How Logic Relates to Emotion
The earlier schools of thought were seen to view emotion as a product of mental process that occurred as a result of stimulus but before the mind could have enough time to analyze the situation fully. They therefore treated emotion as based on intuition than logic. This view changed after. Daniel Schater, (2011) initiated this understanding after developing the two factor theory which viewed emotion as a product of an interplay between intuitive and logical processes. According to him, the physiological process occurs immediately after the perception of a stimulus. Thus the heart will start racing immediately a person sees a snake.
However, the feeling part of the emotion only occurs after the person has consciously analyzed the situation. Thus, fear comes as a result of cognitively analyzing and understanding the real danger that is posed by the snake. This theory would help explain the reason children do not fear snakes and will even play with them. If emotion was to be totally an intuitive occurrence, then intuition would make the child develop emotions of fear. Myers (2004) further supports this by relating emotions as products of a conscious judgment process. The person has to be aware that a situation deserves fear and acknowledge the same for the emotion of fear to manifest itself. This theory has been supported by Alter et al., (2007). In his view, there has to be active judgment and evaluation of the situation or the stimulus for the emotional process to be initiated.
All kinds of stimuli have to be perceived, and then processed, analyzed and after the judgment process, then emotion occurs. The same stimuli cause different kinds of emotions in the same person. The sight of a wild animal in a zoo will cause no fear in the zoo visitor; in fact it causes a feeling of pleasure. However the sight of the same animal outside the compound at home elicits alarm and fear. The two different emotions from perceiving the same stimulus in the same way (seeing a wild animal) come about due to the appraisal of the environment. After seeing the animal, the person is able to consciously analyze the environment in which this happens and then consciously or subconsciously decide on the emotion.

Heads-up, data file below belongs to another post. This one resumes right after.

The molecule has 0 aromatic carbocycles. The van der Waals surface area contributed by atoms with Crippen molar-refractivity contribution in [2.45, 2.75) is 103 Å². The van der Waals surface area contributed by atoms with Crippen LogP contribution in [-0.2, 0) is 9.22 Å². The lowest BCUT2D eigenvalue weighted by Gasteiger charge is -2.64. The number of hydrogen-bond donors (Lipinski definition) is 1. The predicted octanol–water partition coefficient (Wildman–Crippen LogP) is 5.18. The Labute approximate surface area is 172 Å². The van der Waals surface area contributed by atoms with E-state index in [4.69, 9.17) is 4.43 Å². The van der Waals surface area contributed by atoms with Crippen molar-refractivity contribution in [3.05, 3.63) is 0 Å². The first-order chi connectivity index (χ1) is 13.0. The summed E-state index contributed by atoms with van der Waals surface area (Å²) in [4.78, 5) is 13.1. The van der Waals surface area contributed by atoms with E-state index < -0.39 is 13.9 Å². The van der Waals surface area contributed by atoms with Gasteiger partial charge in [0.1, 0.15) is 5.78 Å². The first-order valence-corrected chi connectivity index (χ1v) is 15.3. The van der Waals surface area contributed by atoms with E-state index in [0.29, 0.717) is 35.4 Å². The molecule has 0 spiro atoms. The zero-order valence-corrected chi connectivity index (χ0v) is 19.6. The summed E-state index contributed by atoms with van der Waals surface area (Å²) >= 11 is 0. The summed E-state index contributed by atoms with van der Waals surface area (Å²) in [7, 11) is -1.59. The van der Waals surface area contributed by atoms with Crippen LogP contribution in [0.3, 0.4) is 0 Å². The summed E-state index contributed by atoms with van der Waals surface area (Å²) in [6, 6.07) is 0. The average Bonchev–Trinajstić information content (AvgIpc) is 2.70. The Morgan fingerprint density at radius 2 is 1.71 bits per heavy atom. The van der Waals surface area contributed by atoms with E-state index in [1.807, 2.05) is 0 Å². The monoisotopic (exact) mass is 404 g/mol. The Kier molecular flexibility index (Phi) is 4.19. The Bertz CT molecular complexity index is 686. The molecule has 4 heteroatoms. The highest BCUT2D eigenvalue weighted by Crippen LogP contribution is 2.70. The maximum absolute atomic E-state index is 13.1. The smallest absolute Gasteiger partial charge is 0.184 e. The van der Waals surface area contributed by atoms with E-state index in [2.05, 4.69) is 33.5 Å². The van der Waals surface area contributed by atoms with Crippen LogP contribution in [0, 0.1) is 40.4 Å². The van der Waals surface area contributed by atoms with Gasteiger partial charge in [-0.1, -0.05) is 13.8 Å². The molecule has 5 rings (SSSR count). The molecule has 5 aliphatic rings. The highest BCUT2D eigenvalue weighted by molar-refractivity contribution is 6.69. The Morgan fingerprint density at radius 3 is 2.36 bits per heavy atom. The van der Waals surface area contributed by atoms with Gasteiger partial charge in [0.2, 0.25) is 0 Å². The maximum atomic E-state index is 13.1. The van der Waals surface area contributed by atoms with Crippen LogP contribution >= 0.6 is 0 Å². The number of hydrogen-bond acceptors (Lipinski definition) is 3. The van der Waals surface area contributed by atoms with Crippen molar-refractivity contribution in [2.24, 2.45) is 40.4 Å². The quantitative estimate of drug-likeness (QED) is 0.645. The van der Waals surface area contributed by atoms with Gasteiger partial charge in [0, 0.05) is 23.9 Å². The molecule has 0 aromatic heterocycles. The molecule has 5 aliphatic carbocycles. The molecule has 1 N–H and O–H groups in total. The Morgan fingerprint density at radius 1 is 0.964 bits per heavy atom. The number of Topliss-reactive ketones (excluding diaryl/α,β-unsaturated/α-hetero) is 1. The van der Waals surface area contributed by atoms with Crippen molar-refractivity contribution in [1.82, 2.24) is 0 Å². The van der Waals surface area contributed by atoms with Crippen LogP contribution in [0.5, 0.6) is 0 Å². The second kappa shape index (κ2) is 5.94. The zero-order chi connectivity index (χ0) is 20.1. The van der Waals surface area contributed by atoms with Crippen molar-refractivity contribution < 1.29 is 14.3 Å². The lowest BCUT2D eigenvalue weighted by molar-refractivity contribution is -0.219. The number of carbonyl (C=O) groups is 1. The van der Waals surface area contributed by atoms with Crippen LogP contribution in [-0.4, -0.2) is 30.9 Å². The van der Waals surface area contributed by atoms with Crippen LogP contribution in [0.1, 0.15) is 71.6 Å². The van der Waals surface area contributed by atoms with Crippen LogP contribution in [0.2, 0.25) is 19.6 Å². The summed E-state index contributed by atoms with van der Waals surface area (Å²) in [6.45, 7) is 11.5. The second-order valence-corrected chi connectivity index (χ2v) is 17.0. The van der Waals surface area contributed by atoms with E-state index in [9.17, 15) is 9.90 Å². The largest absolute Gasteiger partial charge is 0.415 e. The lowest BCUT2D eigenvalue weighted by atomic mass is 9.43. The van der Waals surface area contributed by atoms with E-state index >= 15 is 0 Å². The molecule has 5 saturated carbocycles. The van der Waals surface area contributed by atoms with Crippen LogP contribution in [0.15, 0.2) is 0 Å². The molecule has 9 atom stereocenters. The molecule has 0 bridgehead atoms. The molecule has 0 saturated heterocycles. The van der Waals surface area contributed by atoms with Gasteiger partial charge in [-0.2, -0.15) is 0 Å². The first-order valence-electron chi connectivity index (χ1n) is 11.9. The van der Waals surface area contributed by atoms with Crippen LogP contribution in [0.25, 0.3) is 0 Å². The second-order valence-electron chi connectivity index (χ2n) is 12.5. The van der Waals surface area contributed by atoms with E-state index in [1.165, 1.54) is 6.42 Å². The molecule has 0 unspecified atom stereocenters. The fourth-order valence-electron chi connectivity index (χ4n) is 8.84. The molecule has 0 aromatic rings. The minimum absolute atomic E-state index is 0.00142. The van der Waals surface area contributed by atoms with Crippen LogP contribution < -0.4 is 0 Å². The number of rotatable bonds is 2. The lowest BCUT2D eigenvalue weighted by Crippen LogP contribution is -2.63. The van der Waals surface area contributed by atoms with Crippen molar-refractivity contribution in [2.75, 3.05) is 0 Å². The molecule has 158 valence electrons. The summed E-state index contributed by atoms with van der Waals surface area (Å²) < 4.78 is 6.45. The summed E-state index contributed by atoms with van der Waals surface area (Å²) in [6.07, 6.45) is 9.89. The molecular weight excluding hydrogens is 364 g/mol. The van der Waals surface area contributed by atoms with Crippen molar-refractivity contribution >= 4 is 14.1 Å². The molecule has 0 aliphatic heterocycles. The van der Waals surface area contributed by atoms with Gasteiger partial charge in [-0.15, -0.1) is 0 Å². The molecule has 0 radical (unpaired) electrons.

It is the development of the emotion that is argued as being spontaneous. This phase of the emotion is somehow difficult to control. But how would a person know what emotion to have? Is it possible? The opponents of the view that emotions are spontaneous argue that the occurrence of the emotion must have been sourced from the memory of similar stimulus either causing pleasure or displeasure. They argue that the person has to consciously compare the present situation to the past one to initiate emotion. The same argument has also been used to supported emotion as an intuitive process. The proponents of this view argue that at times the retrieval of the memories that lead to emotion occurs without involvement of the conscious mind...